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Rauner proposes reinstating Illinois death penalty in cases of mass killings, police slayings

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Rauner proposes reinstating Illinois death penalty in cases of mass killings, police slayings

By Kim Geiger, Monique Garcia, Chicago Tribune

Republican Gov. Bruce Rauner on Monday proposed reinstating the death penalty in Illinois for mass killers and people who slay law enforcement officers as part of his rewrite of a gun control bill.

The death penalty provision would create a new category of homicide called "death penalty murder," which could apply to adults who kill police officers or more than one person. Guilt must be determined "beyond all doubt," rather than the standard "reasonable doubt" requirement, according to the governor's office. Rauner said at a Chicago news conference Monday that people in those cases "deserve to have their life taken."

The measure Rauner rewrote originally was designed to create a 72-hour "cooling off" period to buy an assault weapon for those who may have intent to cause harm, and to allow additional time for sellers to complete a background check. Under current law, the waiting period to purchase assault weapons including AR-15s is 24 hours. It's 72 hours to buy a handgun.

Rauner said he also wants the bill to include a "complete ban" on the sale and possession of bump stocks and trigger cranks, devices designed to make guns fire more rapidly. He wants courts to have the ability to remove guns from people who are deemed dangerous and for judges and prosecutors to be required to explain decisions on plea agreements that result in the release of habitual gun offenders. And he wants funding to hire mental health workers for schools.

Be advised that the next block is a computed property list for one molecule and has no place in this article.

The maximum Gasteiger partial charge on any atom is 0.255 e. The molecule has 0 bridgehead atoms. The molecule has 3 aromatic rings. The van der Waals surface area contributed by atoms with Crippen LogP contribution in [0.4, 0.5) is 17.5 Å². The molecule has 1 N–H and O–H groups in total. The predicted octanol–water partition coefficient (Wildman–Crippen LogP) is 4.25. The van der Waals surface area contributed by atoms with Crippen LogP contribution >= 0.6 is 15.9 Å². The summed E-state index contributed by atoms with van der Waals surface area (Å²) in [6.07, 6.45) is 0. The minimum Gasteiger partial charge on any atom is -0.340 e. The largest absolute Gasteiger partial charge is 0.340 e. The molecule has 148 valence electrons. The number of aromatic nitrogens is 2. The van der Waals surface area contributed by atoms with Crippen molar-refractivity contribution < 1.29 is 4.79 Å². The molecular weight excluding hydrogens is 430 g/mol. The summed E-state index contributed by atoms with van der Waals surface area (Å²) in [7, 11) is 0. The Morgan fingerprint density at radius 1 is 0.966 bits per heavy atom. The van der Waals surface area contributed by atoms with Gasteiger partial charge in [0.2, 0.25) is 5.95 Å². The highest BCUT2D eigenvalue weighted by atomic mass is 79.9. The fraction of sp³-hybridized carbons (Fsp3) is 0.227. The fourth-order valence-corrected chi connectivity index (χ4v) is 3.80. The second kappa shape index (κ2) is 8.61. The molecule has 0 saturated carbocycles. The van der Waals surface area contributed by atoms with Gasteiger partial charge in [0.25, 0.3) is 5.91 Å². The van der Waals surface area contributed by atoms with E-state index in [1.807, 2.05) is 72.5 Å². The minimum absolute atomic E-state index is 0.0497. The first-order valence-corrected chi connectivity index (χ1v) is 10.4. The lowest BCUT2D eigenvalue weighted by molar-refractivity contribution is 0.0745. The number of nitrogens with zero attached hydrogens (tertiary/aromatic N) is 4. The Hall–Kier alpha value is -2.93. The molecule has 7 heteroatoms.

The governor's decision on the legislation means that the Democrat-controlled General Assembly will have to either accept his changes or override them in order for the underlying bill to become law.

Rauner said the 72-hour rule should apply to all guns.

"If someone is perhaps on the verge of committing suicide, if someone is potentially a dangerous person and they have violent acts in mind, that extra two days could make the difference between life and death," Rauner said Monday at a news conference in Chicago.

But while expressing support for the underlying purpose of the bill, Rauner used the measure as a vehicle for putting forward the additional proposals, which he said were the product of a public safety task force he convened earlier this year. That means that the 72-hour waiting period can't be enacted unless lawmakers consider his other proposals or pass a new bill. Had the governor signed the bill today, or had he done nothing, the 72-hour waiting period would have become law immediately.

Democratic state Rep. Jonathan Carroll of Northbrook said he expected the death penalty provision and changes on plea bargains to complicate things politically.

"He hijacked my bill and put politics ahead of policy," Carroll said. He said he had not been consulted about the governor's proposed changes.